IMPORTANT  – Don’t make this common mistake ~ When working with individuals rather than businesses remember not to work for free. It’s easy to slip into idealism when an aspiring writer promises you a cut of future profits, but at the end of the day their work is not guaranteed to succeed, and you’ll have put the work in for pure idealism’s sake, which won’t put food on your table.

Edward Stuart is an art and decoration enthusiast as well as an online publisher for Canvas Art. He frequently blogs on the topics of art, art history, design, and home decor.

 

 

Image courtesy of Tack-O-Rama

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Did You Know Facebook Is Hiding Your Posts? Important – What You Need To Know About Promoted Posts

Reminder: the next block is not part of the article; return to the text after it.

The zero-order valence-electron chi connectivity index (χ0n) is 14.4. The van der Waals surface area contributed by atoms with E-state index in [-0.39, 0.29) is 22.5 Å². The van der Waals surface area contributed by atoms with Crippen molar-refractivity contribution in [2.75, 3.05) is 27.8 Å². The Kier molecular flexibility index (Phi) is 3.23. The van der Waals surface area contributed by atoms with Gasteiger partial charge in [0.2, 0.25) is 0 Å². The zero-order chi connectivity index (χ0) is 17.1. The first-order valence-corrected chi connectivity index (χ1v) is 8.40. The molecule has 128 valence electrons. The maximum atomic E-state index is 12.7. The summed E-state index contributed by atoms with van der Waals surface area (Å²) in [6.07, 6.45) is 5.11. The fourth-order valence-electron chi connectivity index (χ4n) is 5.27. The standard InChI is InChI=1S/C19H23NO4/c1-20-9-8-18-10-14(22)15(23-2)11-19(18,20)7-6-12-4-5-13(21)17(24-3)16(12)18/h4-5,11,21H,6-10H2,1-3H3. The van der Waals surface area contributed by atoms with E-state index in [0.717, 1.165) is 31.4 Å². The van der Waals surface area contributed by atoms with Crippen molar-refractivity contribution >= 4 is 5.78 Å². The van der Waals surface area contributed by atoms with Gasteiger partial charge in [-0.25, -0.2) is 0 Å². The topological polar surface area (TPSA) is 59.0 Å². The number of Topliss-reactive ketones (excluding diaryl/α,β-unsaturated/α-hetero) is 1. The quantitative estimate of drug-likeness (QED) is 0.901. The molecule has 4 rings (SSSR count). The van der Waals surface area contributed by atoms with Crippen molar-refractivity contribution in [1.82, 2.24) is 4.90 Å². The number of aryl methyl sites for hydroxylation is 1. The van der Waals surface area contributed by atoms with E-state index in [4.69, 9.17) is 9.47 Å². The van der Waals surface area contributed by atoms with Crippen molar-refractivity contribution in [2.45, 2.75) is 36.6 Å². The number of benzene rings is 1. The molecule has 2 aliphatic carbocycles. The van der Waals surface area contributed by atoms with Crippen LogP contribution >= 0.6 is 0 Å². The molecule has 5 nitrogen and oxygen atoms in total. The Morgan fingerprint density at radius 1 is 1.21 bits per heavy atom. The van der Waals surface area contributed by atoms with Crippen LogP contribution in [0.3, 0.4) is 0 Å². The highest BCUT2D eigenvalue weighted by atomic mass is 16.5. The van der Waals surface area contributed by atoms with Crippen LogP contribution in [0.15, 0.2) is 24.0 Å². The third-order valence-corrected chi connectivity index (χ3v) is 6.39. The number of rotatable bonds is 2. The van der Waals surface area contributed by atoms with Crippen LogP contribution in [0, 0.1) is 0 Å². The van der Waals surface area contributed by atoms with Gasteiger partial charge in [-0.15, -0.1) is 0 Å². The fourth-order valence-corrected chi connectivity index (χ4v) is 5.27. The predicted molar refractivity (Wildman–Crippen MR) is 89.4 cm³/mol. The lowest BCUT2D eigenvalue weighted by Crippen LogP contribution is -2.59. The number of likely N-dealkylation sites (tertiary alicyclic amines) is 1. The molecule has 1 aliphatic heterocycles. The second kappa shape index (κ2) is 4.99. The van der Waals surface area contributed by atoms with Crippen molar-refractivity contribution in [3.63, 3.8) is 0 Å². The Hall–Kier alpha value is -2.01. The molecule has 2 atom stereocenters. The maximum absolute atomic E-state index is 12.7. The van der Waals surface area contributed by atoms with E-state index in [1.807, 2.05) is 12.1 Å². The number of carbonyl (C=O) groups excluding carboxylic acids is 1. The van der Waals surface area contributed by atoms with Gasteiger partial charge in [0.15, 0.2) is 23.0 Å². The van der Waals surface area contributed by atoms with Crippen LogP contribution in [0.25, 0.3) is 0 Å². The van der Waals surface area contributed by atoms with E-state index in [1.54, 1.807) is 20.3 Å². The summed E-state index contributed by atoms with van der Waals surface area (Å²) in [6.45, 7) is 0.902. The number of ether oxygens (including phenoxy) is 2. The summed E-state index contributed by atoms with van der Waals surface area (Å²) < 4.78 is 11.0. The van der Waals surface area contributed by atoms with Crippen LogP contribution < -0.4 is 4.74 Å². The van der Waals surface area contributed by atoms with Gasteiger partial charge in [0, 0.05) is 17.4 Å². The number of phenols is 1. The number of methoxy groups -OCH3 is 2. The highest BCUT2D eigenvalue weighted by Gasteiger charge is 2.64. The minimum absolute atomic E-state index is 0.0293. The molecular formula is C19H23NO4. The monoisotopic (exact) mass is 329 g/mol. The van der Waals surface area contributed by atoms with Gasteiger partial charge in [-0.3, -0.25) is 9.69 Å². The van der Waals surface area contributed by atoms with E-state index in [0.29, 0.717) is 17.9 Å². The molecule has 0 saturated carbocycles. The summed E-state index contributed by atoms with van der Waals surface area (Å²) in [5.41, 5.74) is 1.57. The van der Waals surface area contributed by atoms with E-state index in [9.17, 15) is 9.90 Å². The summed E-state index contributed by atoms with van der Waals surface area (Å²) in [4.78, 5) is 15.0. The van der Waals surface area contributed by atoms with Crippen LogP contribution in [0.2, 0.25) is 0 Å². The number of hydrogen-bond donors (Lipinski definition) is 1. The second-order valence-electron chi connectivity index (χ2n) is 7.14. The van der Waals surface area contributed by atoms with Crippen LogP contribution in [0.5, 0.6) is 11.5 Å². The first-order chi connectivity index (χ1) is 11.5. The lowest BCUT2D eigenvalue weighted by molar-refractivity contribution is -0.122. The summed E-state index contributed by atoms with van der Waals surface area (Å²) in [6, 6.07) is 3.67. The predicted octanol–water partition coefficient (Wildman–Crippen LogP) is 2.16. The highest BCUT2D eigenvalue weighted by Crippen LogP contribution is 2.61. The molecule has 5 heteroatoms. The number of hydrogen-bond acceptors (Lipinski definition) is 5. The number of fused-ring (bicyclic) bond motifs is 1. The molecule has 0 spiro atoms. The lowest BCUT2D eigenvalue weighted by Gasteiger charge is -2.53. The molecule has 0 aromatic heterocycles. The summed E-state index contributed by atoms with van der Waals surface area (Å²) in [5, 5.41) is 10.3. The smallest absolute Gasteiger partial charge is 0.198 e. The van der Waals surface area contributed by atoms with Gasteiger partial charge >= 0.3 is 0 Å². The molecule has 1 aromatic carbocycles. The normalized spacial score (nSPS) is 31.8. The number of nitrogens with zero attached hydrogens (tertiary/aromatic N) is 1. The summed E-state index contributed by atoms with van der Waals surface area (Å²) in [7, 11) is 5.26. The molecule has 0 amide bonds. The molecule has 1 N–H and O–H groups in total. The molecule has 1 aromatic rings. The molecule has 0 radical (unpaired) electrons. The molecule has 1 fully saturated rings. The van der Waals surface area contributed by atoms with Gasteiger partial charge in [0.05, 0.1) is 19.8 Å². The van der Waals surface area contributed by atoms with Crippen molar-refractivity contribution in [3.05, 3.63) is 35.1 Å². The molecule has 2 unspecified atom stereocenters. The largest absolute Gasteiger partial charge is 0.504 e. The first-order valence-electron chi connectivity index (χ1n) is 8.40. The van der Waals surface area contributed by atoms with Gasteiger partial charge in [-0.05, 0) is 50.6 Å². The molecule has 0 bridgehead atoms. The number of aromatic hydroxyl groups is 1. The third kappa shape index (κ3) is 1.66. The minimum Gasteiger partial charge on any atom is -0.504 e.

Facebook has become an important part of social media promotion for artists over the past few years. Many artists have come to rely on Facebook for the majority of their promotion, using it as their main web presence. However, big changes at Facebook recently will impact on the usefulness of Facebook for your art business now and into the future.

The worrying thing is that these changes have been introduced “under the radar” and so many artists will not be aware that anything is amiss. This is a quick overview post to explain what is going on and to offer some suggestions.

What is happening?